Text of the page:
KEVIN HARRIS: Has it become necessary to use the term or the label “evangelical” because growing up we would just say, “I’m a Christian.” At Antioch in the New Testament, they were Christians. If you were sitting next to someone at the airport and the conversation got around to it and they asked, “What is your religious persuasion?” would you say, “I’m an evangelical?”
DR. CRAIG:Oh, no. I think that they wouldn’t understand you. The word “evangelical” originated during, I think, the late 1940s or so when people like Billy Graham, Carl Henry, Harold Ockenga, and others wanted to distinguish themselves from the old-line fundamentalism of people like Carl McIntire, for example. They wanted to disassociate their Christian belief from the anti-intellectualism and cultural isolationism of fundamentalism. But in terms of theological doctrine, evangelicals have been committed to the same theological fundamentals as fundamentalism. What is odd about this is (according to what I’ve read at least) in the popular perception of our culture the word “evangelical” has now become just as hated a term as “fundamentalism” was and may even be perhaps more so! So in the long run changing terminology doesn’t really work.These terms get degraded after several decades of use and you find yourself branded with the same sort of bigotry and regressive thinking that you wanted to disassociate yourself from.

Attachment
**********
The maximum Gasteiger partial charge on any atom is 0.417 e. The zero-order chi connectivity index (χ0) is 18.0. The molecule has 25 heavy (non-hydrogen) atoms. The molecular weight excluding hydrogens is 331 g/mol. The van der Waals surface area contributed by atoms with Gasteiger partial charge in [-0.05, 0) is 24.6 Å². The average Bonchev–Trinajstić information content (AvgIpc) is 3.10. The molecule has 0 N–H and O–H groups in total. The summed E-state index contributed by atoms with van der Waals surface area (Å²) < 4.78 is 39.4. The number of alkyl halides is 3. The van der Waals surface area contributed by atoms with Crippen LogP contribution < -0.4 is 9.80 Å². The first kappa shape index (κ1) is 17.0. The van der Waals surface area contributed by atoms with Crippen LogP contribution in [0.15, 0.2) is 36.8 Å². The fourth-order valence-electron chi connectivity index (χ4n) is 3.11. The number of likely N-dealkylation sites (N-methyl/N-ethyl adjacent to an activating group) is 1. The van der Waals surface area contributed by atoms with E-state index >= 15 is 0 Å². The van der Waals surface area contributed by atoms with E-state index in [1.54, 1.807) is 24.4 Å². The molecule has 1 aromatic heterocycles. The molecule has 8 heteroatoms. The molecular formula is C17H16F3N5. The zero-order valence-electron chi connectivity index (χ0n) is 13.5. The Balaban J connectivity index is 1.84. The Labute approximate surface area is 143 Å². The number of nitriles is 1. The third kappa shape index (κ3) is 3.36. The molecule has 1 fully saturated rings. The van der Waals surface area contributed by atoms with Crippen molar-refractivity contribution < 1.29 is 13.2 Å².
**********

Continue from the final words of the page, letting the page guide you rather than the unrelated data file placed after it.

KEVIN HARRIS: I still see the trend and Christians referring to themselves as “followers of Christ” or “followers of Jesus.” Facebook profiles. More and more.
DR. CRAIG:Yeah. I think that’s good.
KEVIN HARRIS: It is to try to circumvent the baggage; at least it focuses on Jesus. It says I am a follower of Jesus.
DR. CRAIG:Or you can say I am an orthodox Christian. That might lead some to think you are a member of Eastern Orthodox like Greek or Russian Orthodox Church, but I doubt it for most people. It is better to simply say, “I am a follower of Christ” or “I am a Christian.”
KEVIN HARRIS: Reason number one why Brian McLaren is no longer part of that project:
- I want to associate with people who are respectful and treat others, even their opponents, with basic human decency and civility.
DR. CRAIG:Is that to suggest that all conservatives are disrespectful and uncivil? Certainly some might be. But I think that would be painting with a very broad brush to say that all political conservatives are disrespectful and don’t treat others well.
KEVIN HARRIS: What is behind this? What is this code for? Being tolerant? Nice?